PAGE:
Sunday, September 12, 2010

Links & Reviews

- This year's winners of the National Collegiate Book Collecting Contest were announced this week: a hearty congratulations to Andrew Fink, Ryan Julian, Philipp S. Penka, and Bailey N. Pike!

- Writing at Salon, Laura Miller has another look at the lingering problems with some elements of Google Books by interviewing Geoffrey Nunberg.

- Great news this week that the WSJ will launch a pull-out book review section for its weekend editions.

- Over at Lux Mentis, Ian posts on the catalogue [PDF] of miniature books created this summer by his son, Aidan. It's a great collection, and the catalogue is expertly done.

- From "Talk of the Nation," a piece on "the joys" of reading more than one book at a time.

- The Transcribe Bentham Project launched its Transcription Desk this week, beginning a crowd-sourcing experiment that's being watched closely by editors and scholars around the world.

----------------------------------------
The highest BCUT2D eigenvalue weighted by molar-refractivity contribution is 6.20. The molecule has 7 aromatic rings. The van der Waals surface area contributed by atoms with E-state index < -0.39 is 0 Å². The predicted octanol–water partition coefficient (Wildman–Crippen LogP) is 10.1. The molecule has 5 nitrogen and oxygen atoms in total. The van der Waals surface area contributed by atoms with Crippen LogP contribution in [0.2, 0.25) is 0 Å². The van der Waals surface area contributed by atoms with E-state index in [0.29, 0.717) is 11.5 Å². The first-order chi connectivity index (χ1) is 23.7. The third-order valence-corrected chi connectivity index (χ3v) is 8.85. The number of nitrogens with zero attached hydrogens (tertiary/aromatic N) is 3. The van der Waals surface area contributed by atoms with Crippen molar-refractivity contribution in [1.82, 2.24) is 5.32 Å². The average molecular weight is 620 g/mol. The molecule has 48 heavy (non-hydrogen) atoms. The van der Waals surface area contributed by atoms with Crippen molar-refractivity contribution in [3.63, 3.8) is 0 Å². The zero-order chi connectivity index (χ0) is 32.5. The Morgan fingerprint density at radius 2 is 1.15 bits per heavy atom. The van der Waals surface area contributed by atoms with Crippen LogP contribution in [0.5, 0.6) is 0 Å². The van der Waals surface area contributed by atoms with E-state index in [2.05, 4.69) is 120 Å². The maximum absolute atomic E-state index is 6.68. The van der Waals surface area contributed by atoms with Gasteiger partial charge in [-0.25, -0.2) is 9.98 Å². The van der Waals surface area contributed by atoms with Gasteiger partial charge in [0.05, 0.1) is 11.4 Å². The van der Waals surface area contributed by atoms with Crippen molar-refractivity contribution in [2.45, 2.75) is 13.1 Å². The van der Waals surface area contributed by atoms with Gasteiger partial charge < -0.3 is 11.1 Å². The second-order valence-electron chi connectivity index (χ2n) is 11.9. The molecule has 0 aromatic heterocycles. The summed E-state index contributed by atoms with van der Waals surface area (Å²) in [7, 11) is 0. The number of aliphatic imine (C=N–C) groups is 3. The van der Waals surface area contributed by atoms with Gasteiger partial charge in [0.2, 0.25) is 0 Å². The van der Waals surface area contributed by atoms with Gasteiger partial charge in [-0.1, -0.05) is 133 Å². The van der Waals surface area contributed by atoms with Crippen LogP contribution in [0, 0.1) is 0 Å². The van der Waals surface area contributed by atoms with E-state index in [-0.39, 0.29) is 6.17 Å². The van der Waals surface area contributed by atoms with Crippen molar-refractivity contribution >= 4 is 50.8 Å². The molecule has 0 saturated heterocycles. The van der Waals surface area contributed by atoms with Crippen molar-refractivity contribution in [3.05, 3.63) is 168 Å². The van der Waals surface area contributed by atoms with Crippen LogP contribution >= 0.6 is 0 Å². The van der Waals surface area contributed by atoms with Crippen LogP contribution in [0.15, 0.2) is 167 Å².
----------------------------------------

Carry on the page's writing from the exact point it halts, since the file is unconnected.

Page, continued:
- From Vince Golden at AAS, a report on some new amateur newspapers they've acquired, and some background info on the genre.

- Via EMOB, a preview of "The French Book Trade in Enlightenment Europe, 1769-1794," which promises to be a very useful resource indeed.

- A long-lost Walter Scott poem has been found in a collection of correspondence, and will be read publicly for the first time next week.

- In the BBC Magazine, Lisa Jardine asks "Is our relationship with books changing?" This is a strange piece, with more than one blatant factual inaccuracy and a conclusion which seems quite at odds with the rest of the essay.

- New from the University of Delaware, a digital version of the William Augustus Brewer Bookplate Collection, which includes some 3,040 bookplates to date.

- I recommend spending some time with "Notes, Lists, and Everyday Inscriptions," a new "cluster" of short articles at The New Everyday.

- A Boston Globe reporter book-shops in Greenwich Village.

- A South Korean scholar claims to have discovered the world's oldest known "moveable type."


- Robert Remini's At the Edge of the Precipice and David and Jeanne Heidler's Henry Clay; review by Heather Cox Richardson in the WaPo.

- Mary Roach's Packing for Mars; review by Janet Maslin in the Scotsman.

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